SPOKANE PUBLIC LIBRARY


906 W. MAIN AVE.


Spokane Watercolor Society: Annual Juried Show. Nationally known juror Charles Reid will select 50-55 water media paintings for the Society's annual show. Awards will be presented at 7 pm Friday. Friday 6-9 pm; Saturday 8 am-8 pm. Thru Oct. 31. 536-6635





GALLERY OF THUM


159 S. LINCOLN ST., SUITE 151


Group exhibit 4 artists will be featured in the street-side gallery that is part of Steam Plant Square. Bobbie Wieber will show watercolors, Andrea Griechen will present mosaics, and Floy Kinsella will show works in a wide variety of mediums. Doug Johnson's ink drawings will be there, and the artist will sign his latest book Ten Years to Hold Your Breath Friday evening and all day Saturday. Laddie Ray Melvin will play music. Friday 5-9:45 pm; Saturday noon-6:30 pm. Thru Oct. 25. 294-9234





FREEMAN CENTER


170 S. LINCOLN ST.


Fall Celebration At Peters & amp; Sons Flowers, Gifts and Gallery watercolors and sumi-e paintings by Keiko von Holt will share the spotlight with kaleidoscope windows by OnDWalls. There will be a drawing for free art. The Grande Ronde Wine Cellar features oils, acrylics, watercolors, blown glass, marble sculpture, and wood carvings by Northwest artists. Friday 5-9 pm; Saturday 9 am-6 pm. Thru Oct. 31. 624-4151





CHASE GALLERY


808 W. SPOKANE FALLS BLVD.


USE POST ST. ENTRANCE


Stephen Chalmers: Transience Chalmers used a large-format camera to capture "snowbirds" in their natural habitat in the Sunbelt of the southwestern United States. He notes that over the last 50 years, "trailers and self-contained RV's became the means and transportation to live elsewhere and to experience the country without sacrificing the comforts of home." His color photographs and interviews with individuals who use RVs as permanent homes reflect their way of life and the landscape they occupy. Friday 5-9 pm. Thru Oct. 31. 625-6050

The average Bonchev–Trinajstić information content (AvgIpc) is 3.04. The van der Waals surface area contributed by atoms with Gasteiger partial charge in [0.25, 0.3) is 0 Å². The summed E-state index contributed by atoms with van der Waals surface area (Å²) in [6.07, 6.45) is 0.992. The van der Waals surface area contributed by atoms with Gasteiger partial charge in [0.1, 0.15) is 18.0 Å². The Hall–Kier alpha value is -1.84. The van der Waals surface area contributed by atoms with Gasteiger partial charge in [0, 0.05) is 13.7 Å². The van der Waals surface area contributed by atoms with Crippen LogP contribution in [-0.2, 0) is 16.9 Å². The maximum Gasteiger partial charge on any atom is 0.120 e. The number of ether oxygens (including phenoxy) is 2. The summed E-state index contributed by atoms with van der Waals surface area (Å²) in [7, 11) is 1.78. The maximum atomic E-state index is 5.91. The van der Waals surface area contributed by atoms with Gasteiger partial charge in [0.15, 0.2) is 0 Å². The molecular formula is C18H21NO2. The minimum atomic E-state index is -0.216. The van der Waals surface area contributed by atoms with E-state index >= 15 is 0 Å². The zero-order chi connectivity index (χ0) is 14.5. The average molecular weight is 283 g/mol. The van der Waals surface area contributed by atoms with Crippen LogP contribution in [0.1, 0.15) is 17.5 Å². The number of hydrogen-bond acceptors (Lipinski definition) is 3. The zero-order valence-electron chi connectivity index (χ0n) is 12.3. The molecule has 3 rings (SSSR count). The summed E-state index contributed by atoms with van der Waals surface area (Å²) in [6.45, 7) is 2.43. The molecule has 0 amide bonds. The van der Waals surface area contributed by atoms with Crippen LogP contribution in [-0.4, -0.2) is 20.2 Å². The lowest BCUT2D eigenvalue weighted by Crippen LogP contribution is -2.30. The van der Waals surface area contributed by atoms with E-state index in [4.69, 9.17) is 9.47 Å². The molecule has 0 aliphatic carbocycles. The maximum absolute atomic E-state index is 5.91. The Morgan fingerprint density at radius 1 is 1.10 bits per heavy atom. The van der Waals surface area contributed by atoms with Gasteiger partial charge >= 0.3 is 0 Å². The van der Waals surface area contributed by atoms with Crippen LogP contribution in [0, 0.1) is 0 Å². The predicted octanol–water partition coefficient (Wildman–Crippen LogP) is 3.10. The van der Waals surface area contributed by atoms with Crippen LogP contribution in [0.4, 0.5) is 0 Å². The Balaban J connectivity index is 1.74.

MOBIUS KIDS


RIVER PARK SQUARE - 808 W. MAIN AVE., LOWER LEVEL


Mixing at Mobius: FundRaising Event and art by Viola Unger: Creation of Animals Enjoy looking at watercolor and acrylic paintings and sampling refreshments while you support the Children's Museum during the third annual Mixing at Mobius event. $40 per ticket. Friday 6-9 pm. Thru Nov. 28. 624-5437 ext. 305





ARBOR CREST WINE CELLARS


RIVER PARK SQUARE - 808 W. MAIN AVE., LEVEL 3


Kent Henderson: Photography Kent alters photographs of Northwest subjects through Photoshop to enhance colors and shapes. Among the works on display are photographs of the Monroe Street Bridge which reveal its beauty from various angles. Friday 5-10 pm, Music from 6-8:30 pm; Saturday 11 am-10 pm. Thru Nov. 30. 747-3903





KRESS GALLERY


RIVER PARK SQUARE - 808 W. MAIN AVE., LEVEL 3